Inequality in China: Challenges to a Harmonious Society

Terry Sicular, Professor, Department of Economics,University of Western Ontario

RSVP required by 5PM December 2

Under the Hu-Wen leadership China announced a shift in its development policy from a policy program that mainly emphasizes economic growth to one that pursues a “harmonious society.” The harmonious society program was a response to rapid increases in inequality during the 1990s, and its aim has been to ensure that the benefits from growth are widely shared. 

In fact, in recent years have the benefits from growth been widely shared?  Has income inequality increased or decreased during the Hu-Wen era?  Drawing on recent findings from the China Household Income Project, a collaborative survey research project monitoring changes in incomes and inequality, Professor Sicular will discuss recent trends in inequality and poverty in China. 

Terry Sicular is Professor of Economics at the University of Western Ontario. She received her doctorate at Yale and has taught at Stanford and Harvard. She is a specialist on the Chinese economy, speaks Mandarin, and has been studying and travelling to China for more than 30 years.  Her recent research examines incomes and inequality in China, as well as related topics such as educational attainment and its intergenerational transmission, and the impact of housing reforms on household income and wealth.  She has published widely in scholarly journals and books, and is as a contributor to and co-editor of Inequality and Public Policy, published by Cambridge University Press (2008).  She has served as a consultant to international donor organizations, and is a leader in the ongoing, China Household Income Project, a collaborative research project that conducts a nationwide household survey and monitors trends in China’s incomes and inequality.

A Seminar Series of the Stanford China Program and the Center for East Asian Studies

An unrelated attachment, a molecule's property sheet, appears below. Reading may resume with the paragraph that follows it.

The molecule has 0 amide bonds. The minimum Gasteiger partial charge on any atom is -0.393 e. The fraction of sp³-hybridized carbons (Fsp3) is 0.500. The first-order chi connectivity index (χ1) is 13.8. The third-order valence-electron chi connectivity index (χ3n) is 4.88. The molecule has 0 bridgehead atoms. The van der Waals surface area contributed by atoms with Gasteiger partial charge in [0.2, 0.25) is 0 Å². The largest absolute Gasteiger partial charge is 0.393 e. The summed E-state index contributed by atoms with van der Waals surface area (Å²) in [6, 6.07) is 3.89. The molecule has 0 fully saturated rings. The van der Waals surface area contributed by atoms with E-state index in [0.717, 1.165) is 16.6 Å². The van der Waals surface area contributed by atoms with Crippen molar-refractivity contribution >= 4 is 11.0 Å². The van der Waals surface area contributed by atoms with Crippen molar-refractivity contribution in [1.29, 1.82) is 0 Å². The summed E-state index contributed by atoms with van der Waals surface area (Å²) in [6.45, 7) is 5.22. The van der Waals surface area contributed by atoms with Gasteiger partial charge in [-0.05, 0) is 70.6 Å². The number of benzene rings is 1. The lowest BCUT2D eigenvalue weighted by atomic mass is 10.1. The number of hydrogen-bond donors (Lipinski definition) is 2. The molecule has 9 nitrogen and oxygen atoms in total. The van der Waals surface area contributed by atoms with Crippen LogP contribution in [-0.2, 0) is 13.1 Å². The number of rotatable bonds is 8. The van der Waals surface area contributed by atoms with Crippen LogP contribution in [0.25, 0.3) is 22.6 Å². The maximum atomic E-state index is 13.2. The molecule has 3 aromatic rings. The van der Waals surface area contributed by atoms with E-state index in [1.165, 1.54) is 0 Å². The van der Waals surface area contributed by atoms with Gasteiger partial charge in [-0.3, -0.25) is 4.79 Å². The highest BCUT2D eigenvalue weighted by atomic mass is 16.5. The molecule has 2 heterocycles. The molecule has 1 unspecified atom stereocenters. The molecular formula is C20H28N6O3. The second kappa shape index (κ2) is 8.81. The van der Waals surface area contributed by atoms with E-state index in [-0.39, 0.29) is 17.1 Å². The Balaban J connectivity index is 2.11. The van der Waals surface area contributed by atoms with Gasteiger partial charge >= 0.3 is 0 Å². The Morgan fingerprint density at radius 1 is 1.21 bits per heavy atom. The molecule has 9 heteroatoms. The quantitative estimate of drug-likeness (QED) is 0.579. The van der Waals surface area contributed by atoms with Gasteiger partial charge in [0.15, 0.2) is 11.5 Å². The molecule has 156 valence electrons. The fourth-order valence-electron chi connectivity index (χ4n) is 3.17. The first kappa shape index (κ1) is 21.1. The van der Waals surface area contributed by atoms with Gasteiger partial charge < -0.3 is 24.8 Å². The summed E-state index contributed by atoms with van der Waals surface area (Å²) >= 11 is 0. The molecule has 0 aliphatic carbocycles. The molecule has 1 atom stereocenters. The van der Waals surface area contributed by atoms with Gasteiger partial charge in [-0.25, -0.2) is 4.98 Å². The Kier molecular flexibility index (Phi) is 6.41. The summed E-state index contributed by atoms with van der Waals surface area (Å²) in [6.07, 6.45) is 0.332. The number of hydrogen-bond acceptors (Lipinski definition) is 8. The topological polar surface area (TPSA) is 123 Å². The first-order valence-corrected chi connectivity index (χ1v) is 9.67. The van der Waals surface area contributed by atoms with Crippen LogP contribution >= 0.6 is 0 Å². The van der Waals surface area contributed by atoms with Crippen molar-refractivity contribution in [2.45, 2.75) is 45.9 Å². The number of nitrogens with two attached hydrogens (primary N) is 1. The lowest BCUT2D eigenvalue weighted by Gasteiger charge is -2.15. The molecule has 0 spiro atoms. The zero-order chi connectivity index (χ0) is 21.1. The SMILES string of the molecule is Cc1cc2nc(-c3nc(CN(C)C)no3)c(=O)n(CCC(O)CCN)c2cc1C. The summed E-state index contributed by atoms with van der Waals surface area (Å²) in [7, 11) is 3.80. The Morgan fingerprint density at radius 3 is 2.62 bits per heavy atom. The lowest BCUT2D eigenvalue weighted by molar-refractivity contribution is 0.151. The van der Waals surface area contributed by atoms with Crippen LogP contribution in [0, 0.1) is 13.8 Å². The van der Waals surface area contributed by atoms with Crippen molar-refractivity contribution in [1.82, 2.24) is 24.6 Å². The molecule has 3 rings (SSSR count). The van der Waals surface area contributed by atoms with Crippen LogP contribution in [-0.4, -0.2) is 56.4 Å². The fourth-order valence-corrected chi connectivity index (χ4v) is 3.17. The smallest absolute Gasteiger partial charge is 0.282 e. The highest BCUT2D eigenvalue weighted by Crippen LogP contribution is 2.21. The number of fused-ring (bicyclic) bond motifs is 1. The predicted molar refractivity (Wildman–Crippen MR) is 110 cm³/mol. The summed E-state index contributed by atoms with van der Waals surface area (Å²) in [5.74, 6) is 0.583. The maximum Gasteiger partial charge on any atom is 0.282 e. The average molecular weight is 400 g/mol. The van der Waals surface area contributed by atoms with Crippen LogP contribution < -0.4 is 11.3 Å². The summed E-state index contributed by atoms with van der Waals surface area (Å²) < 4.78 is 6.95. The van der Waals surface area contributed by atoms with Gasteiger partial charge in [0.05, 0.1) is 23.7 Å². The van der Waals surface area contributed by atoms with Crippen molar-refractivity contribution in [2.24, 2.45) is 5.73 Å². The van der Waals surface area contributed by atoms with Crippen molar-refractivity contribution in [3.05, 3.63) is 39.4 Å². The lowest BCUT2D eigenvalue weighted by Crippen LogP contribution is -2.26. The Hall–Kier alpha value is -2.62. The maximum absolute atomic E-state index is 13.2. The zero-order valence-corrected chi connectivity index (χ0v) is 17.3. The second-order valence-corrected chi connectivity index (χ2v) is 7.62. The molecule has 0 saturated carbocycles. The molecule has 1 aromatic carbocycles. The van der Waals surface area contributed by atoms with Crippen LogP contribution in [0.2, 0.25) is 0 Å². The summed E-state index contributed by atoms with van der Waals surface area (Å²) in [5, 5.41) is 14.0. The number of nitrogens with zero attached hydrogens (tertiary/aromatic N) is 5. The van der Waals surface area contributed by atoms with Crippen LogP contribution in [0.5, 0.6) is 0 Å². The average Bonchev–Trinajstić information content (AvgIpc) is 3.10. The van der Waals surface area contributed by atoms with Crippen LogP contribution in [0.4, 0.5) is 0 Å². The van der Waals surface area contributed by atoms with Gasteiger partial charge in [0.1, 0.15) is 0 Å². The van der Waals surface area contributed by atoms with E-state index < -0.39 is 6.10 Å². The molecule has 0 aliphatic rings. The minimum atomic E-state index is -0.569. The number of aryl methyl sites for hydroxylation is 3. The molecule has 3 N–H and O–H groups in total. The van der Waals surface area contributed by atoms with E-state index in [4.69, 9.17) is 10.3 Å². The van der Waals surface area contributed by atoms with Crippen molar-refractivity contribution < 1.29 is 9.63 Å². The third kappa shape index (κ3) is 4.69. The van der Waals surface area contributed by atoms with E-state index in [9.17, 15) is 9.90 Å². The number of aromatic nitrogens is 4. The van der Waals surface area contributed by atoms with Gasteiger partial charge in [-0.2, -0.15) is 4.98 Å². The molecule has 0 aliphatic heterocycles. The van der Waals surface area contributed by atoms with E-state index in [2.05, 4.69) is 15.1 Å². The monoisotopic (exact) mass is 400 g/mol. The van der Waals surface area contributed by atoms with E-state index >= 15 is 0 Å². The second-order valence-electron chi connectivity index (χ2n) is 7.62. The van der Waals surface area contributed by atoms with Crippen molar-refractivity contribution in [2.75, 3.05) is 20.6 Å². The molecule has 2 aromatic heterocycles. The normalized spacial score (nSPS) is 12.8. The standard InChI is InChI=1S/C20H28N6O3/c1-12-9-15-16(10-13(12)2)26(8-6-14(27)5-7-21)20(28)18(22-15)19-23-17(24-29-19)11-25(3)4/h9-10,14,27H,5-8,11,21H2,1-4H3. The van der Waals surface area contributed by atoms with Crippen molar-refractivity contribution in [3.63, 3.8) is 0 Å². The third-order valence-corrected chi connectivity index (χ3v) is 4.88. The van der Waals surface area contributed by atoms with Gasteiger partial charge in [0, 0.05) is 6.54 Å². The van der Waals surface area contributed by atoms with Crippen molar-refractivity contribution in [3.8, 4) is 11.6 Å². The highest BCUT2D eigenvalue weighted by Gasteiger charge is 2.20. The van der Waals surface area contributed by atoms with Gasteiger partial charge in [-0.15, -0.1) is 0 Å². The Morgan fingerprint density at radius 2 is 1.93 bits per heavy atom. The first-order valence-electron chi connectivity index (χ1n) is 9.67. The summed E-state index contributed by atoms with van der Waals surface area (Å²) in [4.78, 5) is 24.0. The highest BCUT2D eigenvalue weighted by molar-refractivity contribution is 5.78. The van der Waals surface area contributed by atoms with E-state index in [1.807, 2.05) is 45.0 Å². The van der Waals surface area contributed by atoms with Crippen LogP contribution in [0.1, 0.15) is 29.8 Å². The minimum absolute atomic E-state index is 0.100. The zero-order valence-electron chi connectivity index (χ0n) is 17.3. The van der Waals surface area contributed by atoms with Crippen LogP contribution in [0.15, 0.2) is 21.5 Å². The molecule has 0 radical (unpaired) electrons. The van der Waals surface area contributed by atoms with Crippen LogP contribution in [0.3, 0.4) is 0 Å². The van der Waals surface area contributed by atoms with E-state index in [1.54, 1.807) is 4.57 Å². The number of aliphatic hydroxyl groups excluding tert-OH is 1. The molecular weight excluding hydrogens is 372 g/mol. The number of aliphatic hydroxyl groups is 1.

The 'rise of China' has become the preoccupation of policy makers, academics, and business leaders from the United States and Japan to Europe. But as Bloomberg News argued in a recent editorial, "they should be more concerned about what happens if the country's growth falters." A China whose growth is slowing would mean a China with less capital to invest, at home and globally, and whose markets and economy would be less able to provide an engine of growth for others, close at hand in Asia and in North America and Europe.

This series of seminars will examine the multitude of challenges now facing the Chinese leadership as they struggle to shift the dynamic of the economy away from its dependence on now shrinking export markets towards increasing demand and consumption at home. Those challenges range from rising inflation, fiscal imbalances, a real estate bubble and struggles over land, growing income inequality, to inadequate health care and pension systems, even to labor shortages. All these must be faced as China faces an important year of political transition to a new leadership, amidst more visible strains on the country's social fabric.

Monday, December 05, 2011 | 12:00 pm — 1:30 pm
Philippines Conference Room, Encina Hall, 3rd Floor

Stanford China Program, Shorenstein APARC
Center for East Asian Studies